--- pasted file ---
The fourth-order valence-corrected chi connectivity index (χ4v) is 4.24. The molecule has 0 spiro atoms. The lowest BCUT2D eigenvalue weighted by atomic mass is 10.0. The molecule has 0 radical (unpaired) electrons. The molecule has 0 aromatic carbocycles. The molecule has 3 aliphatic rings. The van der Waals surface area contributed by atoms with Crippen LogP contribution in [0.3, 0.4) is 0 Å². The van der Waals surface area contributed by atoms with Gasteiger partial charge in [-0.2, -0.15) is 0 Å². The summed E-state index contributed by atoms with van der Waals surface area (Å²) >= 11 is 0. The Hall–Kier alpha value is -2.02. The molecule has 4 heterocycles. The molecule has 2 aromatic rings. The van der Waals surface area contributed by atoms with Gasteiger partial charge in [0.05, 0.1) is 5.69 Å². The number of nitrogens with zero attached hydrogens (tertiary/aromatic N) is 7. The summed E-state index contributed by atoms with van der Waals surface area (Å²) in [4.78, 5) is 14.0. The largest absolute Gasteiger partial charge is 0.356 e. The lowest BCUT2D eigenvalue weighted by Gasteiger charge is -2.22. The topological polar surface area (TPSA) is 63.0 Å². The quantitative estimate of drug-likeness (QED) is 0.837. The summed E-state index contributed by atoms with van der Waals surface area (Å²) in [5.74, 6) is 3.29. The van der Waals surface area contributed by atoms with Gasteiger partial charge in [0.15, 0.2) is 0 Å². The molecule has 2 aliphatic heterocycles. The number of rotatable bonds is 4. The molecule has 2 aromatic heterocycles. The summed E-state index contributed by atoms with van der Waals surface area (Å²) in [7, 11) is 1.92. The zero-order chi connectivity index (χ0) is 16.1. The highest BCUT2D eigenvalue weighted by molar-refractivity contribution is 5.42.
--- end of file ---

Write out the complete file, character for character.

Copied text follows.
The fourth-order valence-corrected chi connectivity index (χ4v) is 4.24. The molecule has 0 spiro atoms. The lowest BCUT2D eigenvalue weighted by atomic mass is 10.0. The molecule has 0 radical (unpaired) electrons. The molecule has 0 aromatic carbocycles. The molecule has 3 aliphatic rings. The van der Waals surface area contributed by atoms with Crippen LogP contribution in [0.3, 0.4) is 0 Å². The van der Waals surface area contributed by atoms with Gasteiger partial charge in [-0.2, -0.15) is 0 Å². The summed E-state index contributed by atoms with van der Waals surface area (Å²) >= 11 is 0. The Hall–Kier alpha value is -2.02. The molecule has 4 heterocycles. The molecule has 2 aromatic rings. The van der Waals surface area contributed by atoms with Gasteiger partial charge in [0.05, 0.1) is 5.69 Å². The number of nitrogens with zero attached hydrogens (tertiary/aromatic N) is 7. The summed E-state index contributed by atoms with van der Waals surface area (Å²) in [4.78, 5) is 14.0. The largest absolute Gasteiger partial charge is 0.356 e. The lowest BCUT2D eigenvalue weighted by Gasteiger charge is -2.22. The topological polar surface area (TPSA) is 63.0 Å². The quantitative estimate of drug-likeness (QED) is 0.837. The summed E-state index contributed by atoms with van der Waals surface area (Å²) in [5.74, 6) is 3.29. The van der Waals surface area contributed by atoms with Gasteiger partial charge in [0.15, 0.2) is 0 Å². The molecule has 2 aliphatic heterocycles. The number of rotatable bonds is 4. The molecule has 2 aromatic heterocycles. The summed E-state index contributed by atoms with van der Waals surface area (Å²) in [7, 11) is 1.92. The zero-order chi connectivity index (χ0) is 16.1. The highest BCUT2D eigenvalue weighted by molar-refractivity contribution is 5.42.